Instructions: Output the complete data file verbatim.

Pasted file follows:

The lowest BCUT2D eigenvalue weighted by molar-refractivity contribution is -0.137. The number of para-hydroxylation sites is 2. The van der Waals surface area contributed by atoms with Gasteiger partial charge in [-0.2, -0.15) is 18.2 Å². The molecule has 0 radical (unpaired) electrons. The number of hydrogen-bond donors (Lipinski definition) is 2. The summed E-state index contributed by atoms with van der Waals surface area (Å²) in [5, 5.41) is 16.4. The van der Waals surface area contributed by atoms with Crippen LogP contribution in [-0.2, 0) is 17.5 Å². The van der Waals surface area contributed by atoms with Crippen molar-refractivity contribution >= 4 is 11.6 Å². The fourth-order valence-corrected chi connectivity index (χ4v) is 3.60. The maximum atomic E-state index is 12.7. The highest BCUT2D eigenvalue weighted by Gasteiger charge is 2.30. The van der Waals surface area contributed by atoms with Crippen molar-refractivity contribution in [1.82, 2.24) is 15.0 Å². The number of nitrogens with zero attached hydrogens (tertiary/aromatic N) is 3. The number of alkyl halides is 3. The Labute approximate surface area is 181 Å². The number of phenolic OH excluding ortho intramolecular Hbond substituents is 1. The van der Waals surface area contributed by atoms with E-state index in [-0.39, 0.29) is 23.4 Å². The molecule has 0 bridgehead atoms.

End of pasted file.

The lowest BCUT2D eigenvalue weighted by molar-refractivity contribution is -0.137. The number of para-hydroxylation sites is 2. The van der Waals surface area contributed by atoms with Gasteiger partial charge in [-0.2, -0.15) is 18.2 Å². The molecule has 0 radical (unpaired) electrons. The number of hydrogen-bond donors (Lipinski definition) is 2. The summed E-state index contributed by atoms with van der Waals surface area (Å²) in [5, 5.41) is 16.4. The van der Waals surface area contributed by atoms with Crippen LogP contribution in [-0.2, 0) is 17.5 Å². The van der Waals surface area contributed by atoms with Crippen molar-refractivity contribution >= 4 is 11.6 Å². The fourth-order valence-corrected chi connectivity index (χ4v) is 3.60. The maximum atomic E-state index is 12.7. The highest BCUT2D eigenvalue weighted by Gasteiger charge is 2.30. The van der Waals surface area contributed by atoms with Crippen molar-refractivity contribution in [1.82, 2.24) is 15.0 Å². The number of nitrogens with zero attached hydrogens (tertiary/aromatic N) is 3. The number of alkyl halides is 3. The Labute approximate surface area is 181 Å². The number of phenolic OH excluding ortho intramolecular Hbond substituents is 1. The van der Waals surface area contributed by atoms with E-state index in [-0.39, 0.29) is 23.4 Å². The molecule has 0 bridgehead atoms.